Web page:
Antimicrobial peptides in innate immunity : interactions with antibiotics and effects of post-translational modifications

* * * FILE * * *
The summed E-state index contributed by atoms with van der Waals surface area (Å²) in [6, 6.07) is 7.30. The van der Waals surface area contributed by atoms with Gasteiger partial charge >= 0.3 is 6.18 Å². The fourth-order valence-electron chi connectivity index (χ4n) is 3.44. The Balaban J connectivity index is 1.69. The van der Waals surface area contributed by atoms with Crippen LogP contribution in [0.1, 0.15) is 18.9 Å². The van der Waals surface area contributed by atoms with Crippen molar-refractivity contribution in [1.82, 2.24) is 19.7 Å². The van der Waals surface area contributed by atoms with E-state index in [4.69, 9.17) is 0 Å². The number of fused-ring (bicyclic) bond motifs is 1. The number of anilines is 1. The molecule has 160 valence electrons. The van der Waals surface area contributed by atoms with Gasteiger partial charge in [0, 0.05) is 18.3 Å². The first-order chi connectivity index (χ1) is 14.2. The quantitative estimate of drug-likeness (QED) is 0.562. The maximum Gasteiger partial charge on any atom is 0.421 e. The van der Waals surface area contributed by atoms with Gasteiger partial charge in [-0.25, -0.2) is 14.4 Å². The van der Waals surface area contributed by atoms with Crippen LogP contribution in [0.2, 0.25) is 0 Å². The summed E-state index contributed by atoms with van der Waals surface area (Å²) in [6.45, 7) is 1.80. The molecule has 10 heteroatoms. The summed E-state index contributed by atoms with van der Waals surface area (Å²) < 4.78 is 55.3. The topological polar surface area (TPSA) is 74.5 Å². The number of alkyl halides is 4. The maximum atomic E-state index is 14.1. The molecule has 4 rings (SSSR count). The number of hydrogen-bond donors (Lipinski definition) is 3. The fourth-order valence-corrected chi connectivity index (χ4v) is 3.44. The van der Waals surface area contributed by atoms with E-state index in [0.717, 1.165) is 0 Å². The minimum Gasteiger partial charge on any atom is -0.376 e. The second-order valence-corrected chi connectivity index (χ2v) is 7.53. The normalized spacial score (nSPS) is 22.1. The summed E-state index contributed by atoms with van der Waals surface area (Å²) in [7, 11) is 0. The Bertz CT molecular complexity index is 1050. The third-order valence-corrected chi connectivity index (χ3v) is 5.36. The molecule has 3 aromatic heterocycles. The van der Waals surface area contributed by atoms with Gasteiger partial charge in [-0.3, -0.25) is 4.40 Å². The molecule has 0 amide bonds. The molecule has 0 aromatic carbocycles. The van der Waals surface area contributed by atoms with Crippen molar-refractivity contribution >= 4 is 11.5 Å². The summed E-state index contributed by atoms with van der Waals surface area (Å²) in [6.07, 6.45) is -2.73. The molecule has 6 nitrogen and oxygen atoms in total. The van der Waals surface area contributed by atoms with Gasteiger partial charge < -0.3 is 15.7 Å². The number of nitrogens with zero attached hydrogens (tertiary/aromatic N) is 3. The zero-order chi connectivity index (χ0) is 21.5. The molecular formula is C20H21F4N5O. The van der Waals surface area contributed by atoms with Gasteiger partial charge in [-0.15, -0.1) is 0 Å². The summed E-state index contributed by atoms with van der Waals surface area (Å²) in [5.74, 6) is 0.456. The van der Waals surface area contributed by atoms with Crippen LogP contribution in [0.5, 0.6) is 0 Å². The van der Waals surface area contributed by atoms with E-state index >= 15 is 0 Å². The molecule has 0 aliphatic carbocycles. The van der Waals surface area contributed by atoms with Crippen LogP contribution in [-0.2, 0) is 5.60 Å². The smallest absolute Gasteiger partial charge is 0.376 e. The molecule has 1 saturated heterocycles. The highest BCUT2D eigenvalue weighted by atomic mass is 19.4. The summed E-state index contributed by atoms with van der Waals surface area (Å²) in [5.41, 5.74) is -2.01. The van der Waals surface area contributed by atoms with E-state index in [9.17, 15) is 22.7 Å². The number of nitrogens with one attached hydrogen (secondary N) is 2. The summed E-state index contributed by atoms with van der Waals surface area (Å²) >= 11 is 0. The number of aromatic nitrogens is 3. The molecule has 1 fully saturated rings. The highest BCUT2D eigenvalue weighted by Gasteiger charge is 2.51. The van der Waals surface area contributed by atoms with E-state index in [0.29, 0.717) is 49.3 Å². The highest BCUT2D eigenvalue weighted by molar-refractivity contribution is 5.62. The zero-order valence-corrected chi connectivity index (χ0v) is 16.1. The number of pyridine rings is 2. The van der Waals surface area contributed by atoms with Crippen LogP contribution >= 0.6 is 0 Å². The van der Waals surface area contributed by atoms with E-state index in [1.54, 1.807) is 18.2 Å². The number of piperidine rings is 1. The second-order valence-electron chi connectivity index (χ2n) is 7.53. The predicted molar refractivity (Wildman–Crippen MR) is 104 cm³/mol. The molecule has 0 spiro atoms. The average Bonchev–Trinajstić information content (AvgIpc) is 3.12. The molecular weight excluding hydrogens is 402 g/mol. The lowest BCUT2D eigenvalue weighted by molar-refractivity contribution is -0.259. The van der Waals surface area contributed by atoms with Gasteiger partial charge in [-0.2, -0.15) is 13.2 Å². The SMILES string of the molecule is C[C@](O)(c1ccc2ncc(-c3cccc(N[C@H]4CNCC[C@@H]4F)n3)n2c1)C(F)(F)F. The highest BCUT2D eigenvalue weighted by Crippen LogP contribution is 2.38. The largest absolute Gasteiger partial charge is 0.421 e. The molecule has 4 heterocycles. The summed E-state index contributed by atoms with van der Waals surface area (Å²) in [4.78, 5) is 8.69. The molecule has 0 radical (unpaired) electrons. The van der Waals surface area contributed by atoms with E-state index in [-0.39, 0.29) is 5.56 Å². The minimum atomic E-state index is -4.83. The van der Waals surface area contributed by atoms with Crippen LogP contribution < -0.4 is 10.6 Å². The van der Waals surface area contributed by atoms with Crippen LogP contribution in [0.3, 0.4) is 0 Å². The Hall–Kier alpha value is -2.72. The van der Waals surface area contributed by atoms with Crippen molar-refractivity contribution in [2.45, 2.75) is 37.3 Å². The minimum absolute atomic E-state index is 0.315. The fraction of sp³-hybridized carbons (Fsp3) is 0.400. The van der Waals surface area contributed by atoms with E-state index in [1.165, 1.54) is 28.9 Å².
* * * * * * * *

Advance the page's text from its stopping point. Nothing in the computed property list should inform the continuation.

Abstract: Cationic antimicrobial peptides (AMPs) are important innate immunity factors contributing to the clearance of invading pathogens and immunomodulating immune responses. In this thesis, the focus is on AMPs of the cathelicidin family, i.e. the human LL-37 and the canine K9CATH. These peptides are positively charged at neutral pH and amphipathic in nature, making them prone to interact with negatively charged bacterial membranes. In this thesis, I have studied i) how the interaction between AMPs and bacteria can be modified by alterations of the LPSstructure of the bacteria and ii) how the host can regulate the function of AMPs, via a posttranslational modification designated citrullination. In part 1 of the thesis, I studied the potential cross-resistance between colistin and LL-37 in K. pneumoniae. Colistin is a cationic polypeptide antibiotic that shares a similar membranebinding mechanism with LL-37; i.e. they both target the negatively charged components of the bacterial membrane. Resistance to colistin has appeared in bacteria due to modifications in the lipopolysaccharide (LPS) structure by reduction of the negative surface charge. The hypothesis of cross-resistance between colistin and LL-37 still remains debatable. In Paper I, we studied two clinical isolates of Klebsiella pneumoniae (Kpn), with similar genetic background but with different susceptibility to colistin. The colistin-resistant isolate (Col-R) had an insertion element in the mgrB gene, which caused the resistant phenotype. Interestingly, the Col-R isolate was more resistant to LL-37 in contrast to the colistin-susceptible isolate (Col-S) but only at concentrations above 50 μg/ml. However, there was no significant survival differences between Col-R and Col-S isolates in blood, serum nor in a zebrafish infection model. The findings of this study suggest that cross-resistance most likely plays a minor role during physiological conditions in vivo, where lower levels of LL-37 are present. In part 2 of the thesis, I studied how the host, via citrullination, could affect the function of AMPs in various contexts. Peptidyl arginine deiminases (PADs) catalyze the conversion of the positively charged arginine residues into neutral citrulline residues in a process called citrullination or deimination. Notably, citrullination reduces the net charge of proteins and peptides and could thus, affect the biological functions of AMPs. Citrullinated LL-37 has not been detected in human samples and the knowledge on the functional and biophysical consequences of citrullination is limited. Paper II, describes a series of experiments characterizing the presence of citrullinated LL-37 in human bronchoalveolar lavage (BAL) fluid from the airways of healthy donors after exposure of LPS. We identified both native LL- 37 and different variants of citrullinated LL-37 in the BAL samples. Citrullinated LL-37 had no antibacterial activity against Escherichia coli, interacted differently with LPS and had reduced affinity to anionic phospholipids. Finally, a net positive charge was shown to be essential for the antimicrobial activity of LL-37. Finally, I expanded the studies on citrullination to another AMP, the K9CATH peptide, which is the only cathelicidin found in dogs. It has a broad antimicrobial activity against both grampositive and gram-negative bacteria, it binds to LPS and has anti-inflammatory functions. Similarly, to LL-37, K9CATH has a positive net charge at neutral pH due to lysine and arginine residues. PAD enzymes are found in all organisms studied, including dogs. However, it is unknown whether K9CATH is a substrate to PAD enzymes. In Paper III we report the that recombinant PAD2 and PAD4 citrullinated K9CATH at different degrees. Citrullination abrogated the antibacterial activity against gram negative bacteria and reduced the peptide’s anti-inflammatory activity on LPS-induced macrophage stimulation. In conclusion, my studies provide information on the interactions of cathelicidin peptides with bacterial membranes and the different host/microbe mechanisms, regulating the activity of the peptides. This information provides a platform for future research on the role of citrullination in health and disease.
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